Moreover, industrial players can often realize large savings by identifying flexibility potential in the company’s energy system and optimizing the interaction of distributed energy generators, storage units and electricity consuming components accordingly. By improving the overall efficiency, power demand can be reduced significantly. Furthermore, outages can be avoided.
In both examples, a network is required that can react predictively and in real-time to technical considerations, electricity consumption and generation patterns. Ideally, it will also allow the system to respond to pricing signals, buying at the cheapest prices from the grid and selling at the highest. The management of “big data” like this requires a powerful software solution – often referred to as “distributed energy resource management software” or DERMS. DERMS are typically cloud-based platforms that enable the connection of different types of complex assets and can manage and track data centrally or from distributed locations, getting the most out of the analytics applied.
While the market for DERMS in North America is mainly being driven by utilities’ resource integration for demand response, start-ups such as Blue Pillar are increasingly addressing other customer segments, such as hospitals, universities and data centers. In Germany, Kiwigrid is a company to watch – it enables utilities to offer new services such as flex tariffs and aggregation to their customers. Just last week, BMW and HVAC giant Viessmann announced a JV to offer DERMS-related services to mid-sized industrial players in Germany and Austria.
To increase the application of solar-plus-storage, economic viability of the business cases has to be ensured. The major prerequisite for this is the decrease of costs over the lifetime of the storage solution. Potential savings can be realized all along the value chain: For grid-scale battery storage, for example, the costs of the balance-of-system (BOS) alone, which include hardware such as inverters and soft costs such as acquisition as well as EPC, could be reduced by 41% in the USA by 2020 according to a recent GTM study.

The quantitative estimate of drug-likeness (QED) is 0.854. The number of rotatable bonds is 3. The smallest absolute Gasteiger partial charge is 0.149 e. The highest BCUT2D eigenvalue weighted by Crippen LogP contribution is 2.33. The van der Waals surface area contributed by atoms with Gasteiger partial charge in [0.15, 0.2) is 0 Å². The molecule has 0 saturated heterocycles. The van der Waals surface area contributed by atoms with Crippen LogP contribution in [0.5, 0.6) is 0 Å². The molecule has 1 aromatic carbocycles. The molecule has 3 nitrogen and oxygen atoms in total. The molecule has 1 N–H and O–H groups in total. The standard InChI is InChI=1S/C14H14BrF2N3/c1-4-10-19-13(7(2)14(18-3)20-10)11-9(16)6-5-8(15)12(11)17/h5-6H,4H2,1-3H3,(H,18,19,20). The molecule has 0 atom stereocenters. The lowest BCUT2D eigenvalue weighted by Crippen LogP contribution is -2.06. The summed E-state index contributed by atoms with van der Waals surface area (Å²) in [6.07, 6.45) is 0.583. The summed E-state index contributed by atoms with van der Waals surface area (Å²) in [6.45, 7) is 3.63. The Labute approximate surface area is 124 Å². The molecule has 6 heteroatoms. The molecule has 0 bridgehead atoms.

Equally important is ensuring the optimal performance of the energy storage system, which can be achieved through adequate energy management software as I mentioned earlier.
From a financing perspective, solar-plus-storage projects generally suffer from a limited track record and a lack of familiarity and experience on the part of financial institutions in terms of performance, maintenance and bankable business models. Here, vendors and developers of these projects can do their bit in improving the investment conditions: standardizing warranty diligence, structuring deals where the returns are front loaded or carrying out thorough battery testing processes will help a lot. Introducing and adopting battery standards and best practices are also important measures that will support the improved bankability of solar-plus-storage. DNV GL recently introduced a free online publication in this regard.
The establishment of favorable regulatory frameworks without participation barriers also plays a role in the success of solar-plus-storage. Moreover, providing reliability is key. As recently experienced in Germany, the back and forth concerning the extension of governmental funding for solar batteries is extremely counter-productive to establishing a self-sustaining storage market. Ideally authorities will recognize the benefits of solar-plus-storage and support its application with a clear and consistent regulatory structure.